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Political Sausage

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I admit it; I know very little about how political sausage is made. I actually don’t want to know how things do or don’t get done. Ten years of administrating in higher education is about all my soul can withstand. But the drawback of averting my eyes is I’m often left with so many things that make me go hmmm. The most recent of those hmmms involves the impending changing of the guard in New York City. The mayoral race, which at times seemed more like an energetic walk, spurred little enthusiasm. The two viable candidates are both relatively agreeable chaps (and yes, they were chaps, white Christian chaps.) But neither had the charisma, pedigree or star power to really excite. Of course who beside another billionaire (or perhaps a fourth reinvention of Alec Baldwin) could have captured the imagination of New Yorkers? Even forced reveals about private family issues failed to yield much public excitement. Let’s face it if you’re not a little man with a lot of money or a big man with a lot of media attention (and featured prominently in a reality show about Newark) it’s hard to enliven the crowd.

The election is over and this (predominantly) democratic city elected a democratic mayor. Bill de Blasio ran a campaign based on opposing several Bloomberg initiatives. It’s not clear if any of these talking points will result in actual change. (Somewhere there’s a doctoral thesis about how many campaign promises actually come true.) The most discussed of these initiatives involve: taxation, policing and education. There are concerns, stoked by de Blasio’s opposition that tampering with policies in any and all of these areas is tantamount to buying a one-way ticket to the 1970s. Without a crystal ball or a finely tuned sense of paranoia, it’s hard to say. Before I jump on the bandwagon, or perhaps more aptly; the Datsun B210, I need just a bit of edification. I don’t need to see the whole sausage in the making perhaps just the vienna sausage or maybe a snausage.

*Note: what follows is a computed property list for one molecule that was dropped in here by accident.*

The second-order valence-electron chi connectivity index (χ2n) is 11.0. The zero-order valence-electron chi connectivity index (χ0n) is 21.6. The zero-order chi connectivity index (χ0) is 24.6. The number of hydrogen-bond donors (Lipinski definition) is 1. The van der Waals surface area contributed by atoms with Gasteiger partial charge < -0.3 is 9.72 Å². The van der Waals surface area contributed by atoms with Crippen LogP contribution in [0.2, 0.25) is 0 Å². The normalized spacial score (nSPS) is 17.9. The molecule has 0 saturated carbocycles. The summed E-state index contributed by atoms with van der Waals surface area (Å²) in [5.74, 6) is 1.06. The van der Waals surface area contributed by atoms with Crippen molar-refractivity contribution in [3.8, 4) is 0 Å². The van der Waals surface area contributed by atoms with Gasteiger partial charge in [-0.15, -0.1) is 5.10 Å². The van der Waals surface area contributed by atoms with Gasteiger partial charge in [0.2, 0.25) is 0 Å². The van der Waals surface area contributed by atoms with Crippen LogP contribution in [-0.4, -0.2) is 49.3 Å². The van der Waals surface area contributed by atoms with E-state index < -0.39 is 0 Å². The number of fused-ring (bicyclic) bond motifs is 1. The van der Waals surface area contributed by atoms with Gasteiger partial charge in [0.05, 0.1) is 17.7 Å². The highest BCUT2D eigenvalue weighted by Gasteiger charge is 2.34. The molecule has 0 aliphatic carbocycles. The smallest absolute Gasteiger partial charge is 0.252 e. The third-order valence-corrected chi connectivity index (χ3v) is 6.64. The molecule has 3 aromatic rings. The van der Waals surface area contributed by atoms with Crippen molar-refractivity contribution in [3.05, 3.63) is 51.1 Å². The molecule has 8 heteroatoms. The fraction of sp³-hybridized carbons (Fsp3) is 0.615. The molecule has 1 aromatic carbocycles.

While it’s true that de Blasio opposes stop and frisk policing tactics, it’s not clear to me that there aren’t equally successful methods of crime deterrence. Many stop and frisks happen to people who live in less safe neighborhoods. Are there other ways, perhaps involving employment and community centers to deter criminal behavior? Nobody voluntarily wants to pay more taxes (unless you count those who play the lottery) but they do know that there is a deep economic divide in this city. If raising taxes can mean more affordable housing, many would happily grab their checkbook. But does it mean that? Or will higher taxes simply fill budget gaps left by business leaving or not being courted by a business superstar mayor? Funneling more money into the school system is a sentimental favorite; “it’s for the children!” But do increasing teacher’s salaries and/or extending the kindergarten day really improve education? Is that why so many kids graduate high school barely able to read and write? When did teachers’ salaries, which are the same as police officers in NYC, equate to teaching skill, meaningful curriculum and competent administration? Of course teachers (and police officers) should be handsomely rewarded for a job well done. Everyone should. But the notion that what is wrong with our education system can be fixed with higher salaries and longer kindergarten days is baffling. But it’s surely not as simply as that. Somewhere there are serious conversations taking place involving 10-point plans and advisory committees.